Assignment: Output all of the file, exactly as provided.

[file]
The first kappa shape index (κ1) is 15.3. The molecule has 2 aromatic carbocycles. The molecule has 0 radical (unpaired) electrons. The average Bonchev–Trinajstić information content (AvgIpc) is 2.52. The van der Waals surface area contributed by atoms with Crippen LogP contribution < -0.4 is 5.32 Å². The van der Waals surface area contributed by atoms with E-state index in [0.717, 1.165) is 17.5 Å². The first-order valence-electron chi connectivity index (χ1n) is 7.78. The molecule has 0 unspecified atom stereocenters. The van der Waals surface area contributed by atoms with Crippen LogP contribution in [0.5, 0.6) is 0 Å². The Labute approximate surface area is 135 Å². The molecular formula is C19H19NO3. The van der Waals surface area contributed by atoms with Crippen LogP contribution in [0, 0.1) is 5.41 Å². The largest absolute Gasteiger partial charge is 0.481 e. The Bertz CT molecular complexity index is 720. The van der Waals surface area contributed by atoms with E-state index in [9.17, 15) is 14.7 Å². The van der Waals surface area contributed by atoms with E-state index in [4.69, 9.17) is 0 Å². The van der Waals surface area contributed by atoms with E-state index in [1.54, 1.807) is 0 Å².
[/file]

The first kappa shape index (κ1) is 15.3. The molecule has 2 aromatic carbocycles. The molecule has 0 radical (unpaired) electrons. The average Bonchev–Trinajstić information content (AvgIpc) is 2.52. The van der Waals surface area contributed by atoms with Crippen LogP contribution < -0.4 is 5.32 Å². The van der Waals surface area contributed by atoms with E-state index in [0.717, 1.165) is 17.5 Å². The first-order valence-electron chi connectivity index (χ1n) is 7.78. The molecule has 0 unspecified atom stereocenters. The van der Waals surface area contributed by atoms with Crippen LogP contribution in [0.5, 0.6) is 0 Å². The Labute approximate surface area is 135 Å². The molecular formula is C19H19NO3. The van der Waals surface area contributed by atoms with Crippen LogP contribution in [0, 0.1) is 5.41 Å². The largest absolute Gasteiger partial charge is 0.481 e. The Bertz CT molecular complexity index is 720. The van der Waals surface area contributed by atoms with E-state index in [9.17, 15) is 14.7 Å². The van der Waals surface area contributed by atoms with E-state index in [4.69, 9.17) is 0 Å². The van der Waals surface area contributed by atoms with E-state index in [1.54, 1.807) is 0 Å².